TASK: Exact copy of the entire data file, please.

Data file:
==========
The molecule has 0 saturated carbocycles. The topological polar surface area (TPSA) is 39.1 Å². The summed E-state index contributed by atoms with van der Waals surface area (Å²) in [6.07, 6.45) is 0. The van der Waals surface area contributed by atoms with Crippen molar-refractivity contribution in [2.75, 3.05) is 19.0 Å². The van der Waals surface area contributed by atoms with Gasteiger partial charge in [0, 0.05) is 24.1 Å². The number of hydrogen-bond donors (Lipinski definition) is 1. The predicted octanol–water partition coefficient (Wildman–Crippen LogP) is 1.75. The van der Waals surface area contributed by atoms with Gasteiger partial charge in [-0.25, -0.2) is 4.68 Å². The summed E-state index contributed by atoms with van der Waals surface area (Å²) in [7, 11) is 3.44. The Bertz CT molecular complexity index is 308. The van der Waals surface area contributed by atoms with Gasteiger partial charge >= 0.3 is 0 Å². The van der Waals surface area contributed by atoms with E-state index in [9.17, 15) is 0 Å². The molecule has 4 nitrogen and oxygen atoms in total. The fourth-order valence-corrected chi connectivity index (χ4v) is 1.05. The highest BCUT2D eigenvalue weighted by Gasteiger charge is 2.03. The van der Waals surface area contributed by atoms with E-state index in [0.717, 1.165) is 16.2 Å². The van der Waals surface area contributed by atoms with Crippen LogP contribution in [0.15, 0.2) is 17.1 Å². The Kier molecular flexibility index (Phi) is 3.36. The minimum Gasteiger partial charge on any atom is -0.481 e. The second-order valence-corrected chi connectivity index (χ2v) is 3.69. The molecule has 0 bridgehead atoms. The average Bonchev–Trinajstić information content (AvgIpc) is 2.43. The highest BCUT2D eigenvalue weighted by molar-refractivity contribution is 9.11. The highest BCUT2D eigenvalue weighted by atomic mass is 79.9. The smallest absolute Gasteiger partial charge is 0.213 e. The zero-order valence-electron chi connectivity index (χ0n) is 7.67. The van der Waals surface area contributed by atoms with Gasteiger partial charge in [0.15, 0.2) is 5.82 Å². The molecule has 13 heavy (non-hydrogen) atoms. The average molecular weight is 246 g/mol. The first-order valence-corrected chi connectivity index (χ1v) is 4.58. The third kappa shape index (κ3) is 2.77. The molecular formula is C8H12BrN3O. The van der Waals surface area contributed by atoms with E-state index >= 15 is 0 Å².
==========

The molecule has 0 saturated carbocycles. The topological polar surface area (TPSA) is 39.1 Å². The summed E-state index contributed by atoms with van der Waals surface area (Å²) in [6.07, 6.45) is 0. The van der Waals surface area contributed by atoms with Crippen molar-refractivity contribution in [2.75, 3.05) is 19.0 Å². The van der Waals surface area contributed by atoms with Gasteiger partial charge in [0, 0.05) is 24.1 Å². The number of hydrogen-bond donors (Lipinski definition) is 1. The predicted octanol–water partition coefficient (Wildman–Crippen LogP) is 1.75. The van der Waals surface area contributed by atoms with Gasteiger partial charge in [-0.25, -0.2) is 4.68 Å². The summed E-state index contributed by atoms with van der Waals surface area (Å²) in [7, 11) is 3.44. The Bertz CT molecular complexity index is 308. The van der Waals surface area contributed by atoms with Gasteiger partial charge >= 0.3 is 0 Å². The van der Waals surface area contributed by atoms with E-state index in [9.17, 15) is 0 Å². The molecule has 4 nitrogen and oxygen atoms in total. The fourth-order valence-corrected chi connectivity index (χ4v) is 1.05. The highest BCUT2D eigenvalue weighted by Gasteiger charge is 2.03. The van der Waals surface area contributed by atoms with E-state index in [0.717, 1.165) is 16.2 Å². The van der Waals surface area contributed by atoms with Crippen LogP contribution in [0.15, 0.2) is 17.1 Å². The Kier molecular flexibility index (Phi) is 3.36. The minimum Gasteiger partial charge on any atom is -0.481 e. The second-order valence-corrected chi connectivity index (χ2v) is 3.69. The molecule has 0 bridgehead atoms. The average Bonchev–Trinajstić information content (AvgIpc) is 2.43. The highest BCUT2D eigenvalue weighted by molar-refractivity contribution is 9.11. The highest BCUT2D eigenvalue weighted by atomic mass is 79.9. The smallest absolute Gasteiger partial charge is 0.213 e. The zero-order valence-electron chi connectivity index (χ0n) is 7.67. The van der Waals surface area contributed by atoms with Gasteiger partial charge in [0.15, 0.2) is 5.82 Å². The molecule has 13 heavy (non-hydrogen) atoms. The average molecular weight is 246 g/mol. The first-order valence-corrected chi connectivity index (χ1v) is 4.58. The third kappa shape index (κ3) is 2.77. The molecular formula is C8H12BrN3O. The van der Waals surface area contributed by atoms with E-state index >= 15 is 0 Å².